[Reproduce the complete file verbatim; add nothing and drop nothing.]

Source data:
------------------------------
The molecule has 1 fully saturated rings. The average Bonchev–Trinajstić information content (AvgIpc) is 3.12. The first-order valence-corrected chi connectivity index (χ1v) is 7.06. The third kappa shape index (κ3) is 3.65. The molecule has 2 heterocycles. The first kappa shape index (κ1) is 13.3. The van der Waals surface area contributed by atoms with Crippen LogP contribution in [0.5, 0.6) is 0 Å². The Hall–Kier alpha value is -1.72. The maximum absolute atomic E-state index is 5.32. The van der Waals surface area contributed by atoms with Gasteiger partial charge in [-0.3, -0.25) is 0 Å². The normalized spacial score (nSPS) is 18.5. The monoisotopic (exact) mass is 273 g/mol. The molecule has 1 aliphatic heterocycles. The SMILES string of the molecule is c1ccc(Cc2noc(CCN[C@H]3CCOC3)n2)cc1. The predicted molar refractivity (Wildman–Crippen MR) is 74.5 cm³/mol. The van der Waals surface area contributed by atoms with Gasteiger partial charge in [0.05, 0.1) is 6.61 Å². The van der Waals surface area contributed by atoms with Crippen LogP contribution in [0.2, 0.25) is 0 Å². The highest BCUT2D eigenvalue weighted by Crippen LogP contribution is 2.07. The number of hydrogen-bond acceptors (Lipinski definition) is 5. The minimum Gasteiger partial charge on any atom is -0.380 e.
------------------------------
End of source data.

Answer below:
The molecule has 1 fully saturated rings. The average Bonchev–Trinajstić information content (AvgIpc) is 3.12. The first-order valence-corrected chi connectivity index (χ1v) is 7.06. The third kappa shape index (κ3) is 3.65. The molecule has 2 heterocycles. The first kappa shape index (κ1) is 13.3. The van der Waals surface area contributed by atoms with Crippen LogP contribution in [0.5, 0.6) is 0 Å². The Hall–Kier alpha value is -1.72. The maximum absolute atomic E-state index is 5.32. The van der Waals surface area contributed by atoms with Gasteiger partial charge in [-0.3, -0.25) is 0 Å². The normalized spacial score (nSPS) is 18.5. The monoisotopic (exact) mass is 273 g/mol. The molecule has 1 aliphatic heterocycles. The SMILES string of the molecule is c1ccc(Cc2noc(CCN[C@H]3CCOC3)n2)cc1. The predicted molar refractivity (Wildman–Crippen MR) is 74.5 cm³/mol. The van der Waals surface area contributed by atoms with Gasteiger partial charge in [0.05, 0.1) is 6.61 Å². The van der Waals surface area contributed by atoms with Crippen LogP contribution in [0.2, 0.25) is 0 Å². The highest BCUT2D eigenvalue weighted by Crippen LogP contribution is 2.07. The number of hydrogen-bond acceptors (Lipinski definition) is 5. The minimum Gasteiger partial charge on any atom is -0.380 e.